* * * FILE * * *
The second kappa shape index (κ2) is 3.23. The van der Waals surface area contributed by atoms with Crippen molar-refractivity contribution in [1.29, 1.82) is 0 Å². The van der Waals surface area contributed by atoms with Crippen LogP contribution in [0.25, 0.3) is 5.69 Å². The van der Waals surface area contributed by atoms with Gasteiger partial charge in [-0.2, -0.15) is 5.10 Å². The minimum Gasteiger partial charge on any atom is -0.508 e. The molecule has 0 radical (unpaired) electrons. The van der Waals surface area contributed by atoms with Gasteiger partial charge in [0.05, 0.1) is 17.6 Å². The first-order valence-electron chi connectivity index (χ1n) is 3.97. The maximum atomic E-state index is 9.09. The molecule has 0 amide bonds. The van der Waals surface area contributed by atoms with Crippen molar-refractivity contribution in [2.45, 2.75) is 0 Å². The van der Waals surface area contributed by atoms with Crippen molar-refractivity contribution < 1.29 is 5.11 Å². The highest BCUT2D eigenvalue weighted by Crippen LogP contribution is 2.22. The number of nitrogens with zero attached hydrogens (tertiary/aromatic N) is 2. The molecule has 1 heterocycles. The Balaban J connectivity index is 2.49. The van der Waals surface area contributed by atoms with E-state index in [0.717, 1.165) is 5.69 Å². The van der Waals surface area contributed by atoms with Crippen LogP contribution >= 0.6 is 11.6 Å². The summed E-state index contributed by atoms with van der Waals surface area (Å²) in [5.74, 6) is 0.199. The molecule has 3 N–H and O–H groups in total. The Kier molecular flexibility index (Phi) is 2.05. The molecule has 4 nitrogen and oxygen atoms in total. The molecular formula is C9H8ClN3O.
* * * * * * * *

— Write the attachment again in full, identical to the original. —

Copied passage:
The second kappa shape index (κ2) is 3.23. The van der Waals surface area contributed by atoms with Crippen molar-refractivity contribution in [1.29, 1.82) is 0 Å². The van der Waals surface area contributed by atoms with Crippen LogP contribution in [0.25, 0.3) is 5.69 Å². The van der Waals surface area contributed by atoms with Gasteiger partial charge in [-0.2, -0.15) is 5.10 Å². The minimum Gasteiger partial charge on any atom is -0.508 e. The molecule has 0 radical (unpaired) electrons. The van der Waals surface area contributed by atoms with Gasteiger partial charge in [0.05, 0.1) is 17.6 Å². The first-order valence-electron chi connectivity index (χ1n) is 3.97. The maximum atomic E-state index is 9.09. The molecule has 0 amide bonds. The van der Waals surface area contributed by atoms with Crippen molar-refractivity contribution in [2.45, 2.75) is 0 Å². The van der Waals surface area contributed by atoms with Crippen molar-refractivity contribution < 1.29 is 5.11 Å². The highest BCUT2D eigenvalue weighted by Crippen LogP contribution is 2.22. The number of nitrogens with zero attached hydrogens (tertiary/aromatic N) is 2. The molecule has 1 heterocycles. The Balaban J connectivity index is 2.49. The van der Waals surface area contributed by atoms with E-state index in [0.717, 1.165) is 5.69 Å². The van der Waals surface area contributed by atoms with Crippen LogP contribution >= 0.6 is 11.6 Å². The summed E-state index contributed by atoms with van der Waals surface area (Å²) in [5.74, 6) is 0.199. The molecule has 3 N–H and O–H groups in total. The Kier molecular flexibility index (Phi) is 2.05. The molecule has 4 nitrogen and oxygen atoms in total. The molecular formula is C9H8ClN3O.